Friday, February 14, 2014

I used to believe . . .

. . . that everyone needed to be heard. Now I think that we get so caught up in pining for understanding that we stop paying attention to what it is that we have to say.

Sometimes I am guilty of sending flares up, crying out to be heard.

But no one can ever walk in our shoes. And I'm not so sure we even are well-acquainted with the actual person who does wear our shoes. 

It would be better if I listened, it would be better if I felt the pulse of the universe instead of always yearning to be listened to and understood.

Thursday, February 13, 2014

The sky cries, too . . .

. . . and sometimes, like tonight, even the vegetation agrees with me: it is too much.

I wonder if my tears are like the stunts I pulled in adolescence. Am I simply pouting so that I can get my way? Well, it never was entirely about that, was it? It was about being mixed up and not knowing how to sort through everything. 

I think never having grown up--in this case--is not a good thing.

Once I dreamed . . .

. . . and I matched my dreaming with dedicated hours; I stretched and reached and kept the hope agile and alive.

Now, if I raise my eyes to glimpse the star of what could have been, my neck will snap, brittle from neglect and disuse. 

Thursday, January 30, 2014

My grandmother passed . . .

. . . from this realm to the one beyond a year ago today.

On the way to dance class this morning my three-year-old niece asked me why Grandma died. We were remembering spending time with her this time last year, taking turns holding Grandma's hand. I don't know if it made Grandma feel any better or anymore loved, but she was always gracious, even when she was a whisper of herself. She always told us thank you and she always wanted to offer us a comfortable place to sit or some ice cream.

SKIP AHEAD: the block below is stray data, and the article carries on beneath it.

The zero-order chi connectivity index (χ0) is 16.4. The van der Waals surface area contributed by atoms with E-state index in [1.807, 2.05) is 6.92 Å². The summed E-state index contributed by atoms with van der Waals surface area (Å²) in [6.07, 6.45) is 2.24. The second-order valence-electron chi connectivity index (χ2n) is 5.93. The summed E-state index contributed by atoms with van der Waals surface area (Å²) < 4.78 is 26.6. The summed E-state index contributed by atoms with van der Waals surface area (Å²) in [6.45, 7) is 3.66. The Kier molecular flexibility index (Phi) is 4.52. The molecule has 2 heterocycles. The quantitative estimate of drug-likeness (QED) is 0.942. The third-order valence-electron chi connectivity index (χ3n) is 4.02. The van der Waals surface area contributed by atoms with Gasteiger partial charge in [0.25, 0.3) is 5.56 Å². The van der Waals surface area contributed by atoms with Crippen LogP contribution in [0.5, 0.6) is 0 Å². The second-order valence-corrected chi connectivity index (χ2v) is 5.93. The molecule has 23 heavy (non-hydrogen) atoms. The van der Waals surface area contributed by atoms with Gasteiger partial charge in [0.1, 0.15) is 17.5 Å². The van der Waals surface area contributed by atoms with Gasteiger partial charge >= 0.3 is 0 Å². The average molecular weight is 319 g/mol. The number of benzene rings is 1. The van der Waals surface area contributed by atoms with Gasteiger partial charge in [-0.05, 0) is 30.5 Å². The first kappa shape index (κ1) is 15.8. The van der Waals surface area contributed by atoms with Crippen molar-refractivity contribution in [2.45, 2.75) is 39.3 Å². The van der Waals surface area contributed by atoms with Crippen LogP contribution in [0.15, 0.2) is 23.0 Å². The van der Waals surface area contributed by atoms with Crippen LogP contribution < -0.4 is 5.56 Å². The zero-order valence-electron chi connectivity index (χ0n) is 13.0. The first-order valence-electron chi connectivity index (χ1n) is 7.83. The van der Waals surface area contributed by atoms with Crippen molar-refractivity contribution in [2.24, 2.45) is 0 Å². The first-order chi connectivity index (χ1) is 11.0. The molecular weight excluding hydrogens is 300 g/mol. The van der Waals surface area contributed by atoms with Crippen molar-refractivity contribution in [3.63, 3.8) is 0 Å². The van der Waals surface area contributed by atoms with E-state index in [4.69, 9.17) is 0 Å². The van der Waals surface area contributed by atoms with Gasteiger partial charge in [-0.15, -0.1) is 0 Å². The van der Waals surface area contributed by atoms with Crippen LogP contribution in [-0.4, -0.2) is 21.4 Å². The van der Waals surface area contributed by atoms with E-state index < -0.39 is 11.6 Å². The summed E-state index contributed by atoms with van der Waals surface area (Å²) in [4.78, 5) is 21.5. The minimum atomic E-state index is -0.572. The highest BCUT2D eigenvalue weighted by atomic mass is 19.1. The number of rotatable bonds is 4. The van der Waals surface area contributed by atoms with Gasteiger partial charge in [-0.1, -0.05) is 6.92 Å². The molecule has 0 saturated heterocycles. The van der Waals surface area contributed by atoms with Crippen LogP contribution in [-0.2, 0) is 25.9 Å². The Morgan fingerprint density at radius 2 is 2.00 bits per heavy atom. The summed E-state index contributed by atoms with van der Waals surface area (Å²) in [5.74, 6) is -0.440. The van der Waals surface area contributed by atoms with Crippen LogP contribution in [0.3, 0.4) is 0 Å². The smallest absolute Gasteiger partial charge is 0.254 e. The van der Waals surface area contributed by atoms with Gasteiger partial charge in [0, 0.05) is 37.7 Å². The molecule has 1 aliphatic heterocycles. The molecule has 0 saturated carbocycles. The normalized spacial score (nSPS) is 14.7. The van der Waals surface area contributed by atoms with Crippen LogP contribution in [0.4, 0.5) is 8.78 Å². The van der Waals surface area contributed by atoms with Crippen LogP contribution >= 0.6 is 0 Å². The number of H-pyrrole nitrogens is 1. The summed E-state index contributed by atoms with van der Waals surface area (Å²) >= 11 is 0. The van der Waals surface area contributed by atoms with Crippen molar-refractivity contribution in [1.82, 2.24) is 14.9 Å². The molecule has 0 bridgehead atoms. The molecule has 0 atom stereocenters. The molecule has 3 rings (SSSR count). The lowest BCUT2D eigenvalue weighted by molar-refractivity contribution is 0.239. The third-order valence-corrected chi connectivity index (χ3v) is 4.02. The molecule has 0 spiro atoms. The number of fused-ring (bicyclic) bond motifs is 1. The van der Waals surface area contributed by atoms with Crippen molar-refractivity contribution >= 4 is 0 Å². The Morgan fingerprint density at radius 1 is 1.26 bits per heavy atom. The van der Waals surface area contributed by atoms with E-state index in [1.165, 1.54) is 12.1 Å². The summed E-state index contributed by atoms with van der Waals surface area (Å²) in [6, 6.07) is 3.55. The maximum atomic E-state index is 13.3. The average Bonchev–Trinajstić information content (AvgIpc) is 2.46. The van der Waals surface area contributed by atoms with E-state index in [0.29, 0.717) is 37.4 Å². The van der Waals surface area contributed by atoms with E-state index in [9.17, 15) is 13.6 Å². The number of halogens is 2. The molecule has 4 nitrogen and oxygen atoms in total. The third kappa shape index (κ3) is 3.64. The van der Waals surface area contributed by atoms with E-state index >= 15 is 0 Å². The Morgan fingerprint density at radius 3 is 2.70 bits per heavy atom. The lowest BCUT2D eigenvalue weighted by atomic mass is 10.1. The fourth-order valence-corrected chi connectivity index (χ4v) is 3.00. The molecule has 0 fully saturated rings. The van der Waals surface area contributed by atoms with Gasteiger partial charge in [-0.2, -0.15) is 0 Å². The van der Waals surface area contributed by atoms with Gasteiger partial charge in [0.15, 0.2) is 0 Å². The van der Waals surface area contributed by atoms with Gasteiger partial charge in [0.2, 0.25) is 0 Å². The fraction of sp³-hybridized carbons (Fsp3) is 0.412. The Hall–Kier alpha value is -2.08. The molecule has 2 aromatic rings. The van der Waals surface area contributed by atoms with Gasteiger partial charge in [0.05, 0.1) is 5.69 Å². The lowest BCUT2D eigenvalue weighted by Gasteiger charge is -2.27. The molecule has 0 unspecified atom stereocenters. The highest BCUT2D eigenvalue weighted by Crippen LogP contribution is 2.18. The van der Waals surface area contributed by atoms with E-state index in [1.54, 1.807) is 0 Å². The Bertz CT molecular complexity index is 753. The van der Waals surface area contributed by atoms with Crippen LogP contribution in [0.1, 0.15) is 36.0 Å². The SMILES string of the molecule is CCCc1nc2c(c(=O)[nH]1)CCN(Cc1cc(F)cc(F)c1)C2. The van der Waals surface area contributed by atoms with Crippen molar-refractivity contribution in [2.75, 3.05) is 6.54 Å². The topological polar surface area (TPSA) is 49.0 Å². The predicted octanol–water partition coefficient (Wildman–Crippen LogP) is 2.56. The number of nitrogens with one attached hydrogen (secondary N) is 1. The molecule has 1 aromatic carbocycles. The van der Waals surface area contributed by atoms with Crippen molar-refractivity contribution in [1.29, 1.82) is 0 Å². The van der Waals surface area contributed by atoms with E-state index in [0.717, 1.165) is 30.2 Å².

My answer wasn't convincing even to myself. "She died because she was very sick and in a lot of pain and old." 

"But why?" my niece asked.

"She's in heaven," I offered. "Someday we will all go to heaven. When we are very old."

"I don't want to go to heaven," she said.

"You want to stay in this world forever?"


This little girl has inherited my grandma's zest for life. My grandma didn't want to die either. She had a strong will to live and to live happy here with those she loved. (Of course life isn't like that.)

I don't remember all the turns of our conversation but my niece finally said, "I wanted her to come back." 

I want her to come back, too. 

I miss her presence, her goodness, her interest in me so terribly sometimes that it feels like this unmendable rip in the fabric of my soul will only grow more empty with the passage of time.

Wednesday, January 29, 2014

Whoever would ever think . . .

. . . to place a lost and found box in front of a closet door in a basement-level vending machine room?

I found the box of sundry pencils and unmatched gloves quite by accident. What I was looking for was the drinking fountain, thirsty for life's most vital nutrient. The box delighted me. What are the odds of anyone finding a lost and found box that is itself lost, unmapped and uncharted except to those vending machine and water fountain frequenters? 

How long will the box sit in front of the door holding the miscellaneous of those who will likely never know where to find it?